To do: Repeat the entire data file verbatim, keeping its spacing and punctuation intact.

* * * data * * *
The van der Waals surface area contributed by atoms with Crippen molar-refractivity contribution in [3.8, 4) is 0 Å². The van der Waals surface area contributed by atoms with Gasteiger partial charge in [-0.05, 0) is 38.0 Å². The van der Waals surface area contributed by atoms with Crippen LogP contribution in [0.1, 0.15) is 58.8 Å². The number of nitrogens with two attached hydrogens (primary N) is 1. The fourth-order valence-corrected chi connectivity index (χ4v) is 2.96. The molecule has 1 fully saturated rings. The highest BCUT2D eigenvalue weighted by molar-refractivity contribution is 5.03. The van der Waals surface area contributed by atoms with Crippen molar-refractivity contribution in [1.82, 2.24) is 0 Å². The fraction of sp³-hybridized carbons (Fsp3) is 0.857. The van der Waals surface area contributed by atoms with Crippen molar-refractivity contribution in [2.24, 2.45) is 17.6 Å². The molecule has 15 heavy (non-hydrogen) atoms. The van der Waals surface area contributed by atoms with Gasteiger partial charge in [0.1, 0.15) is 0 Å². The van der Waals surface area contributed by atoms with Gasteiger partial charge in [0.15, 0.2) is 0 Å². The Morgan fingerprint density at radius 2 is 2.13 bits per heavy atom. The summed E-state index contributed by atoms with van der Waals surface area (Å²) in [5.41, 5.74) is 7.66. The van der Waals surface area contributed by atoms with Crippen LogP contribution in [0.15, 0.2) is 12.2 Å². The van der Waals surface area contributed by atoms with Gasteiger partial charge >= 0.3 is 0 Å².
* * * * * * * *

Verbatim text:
The van der Waals surface area contributed by atoms with Crippen molar-refractivity contribution in [3.8, 4) is 0 Å². The van der Waals surface area contributed by atoms with Gasteiger partial charge in [-0.05, 0) is 38.0 Å². The van der Waals surface area contributed by atoms with Crippen LogP contribution in [0.1, 0.15) is 58.8 Å². The number of nitrogens with two attached hydrogens (primary N) is 1. The fourth-order valence-corrected chi connectivity index (χ4v) is 2.96. The molecule has 1 fully saturated rings. The highest BCUT2D eigenvalue weighted by molar-refractivity contribution is 5.03. The van der Waals surface area contributed by atoms with Crippen molar-refractivity contribution in [1.82, 2.24) is 0 Å². The fraction of sp³-hybridized carbons (Fsp3) is 0.857. The van der Waals surface area contributed by atoms with Crippen molar-refractivity contribution in [2.24, 2.45) is 17.6 Å². The molecule has 15 heavy (non-hydrogen) atoms. The van der Waals surface area contributed by atoms with Gasteiger partial charge in [0.1, 0.15) is 0 Å². The van der Waals surface area contributed by atoms with Gasteiger partial charge in [0.15, 0.2) is 0 Å². The Morgan fingerprint density at radius 2 is 2.13 bits per heavy atom. The summed E-state index contributed by atoms with van der Waals surface area (Å²) in [5.41, 5.74) is 7.66. The van der Waals surface area contributed by atoms with Crippen LogP contribution in [0.15, 0.2) is 12.2 Å². The van der Waals surface area contributed by atoms with Gasteiger partial charge >= 0.3 is 0 Å².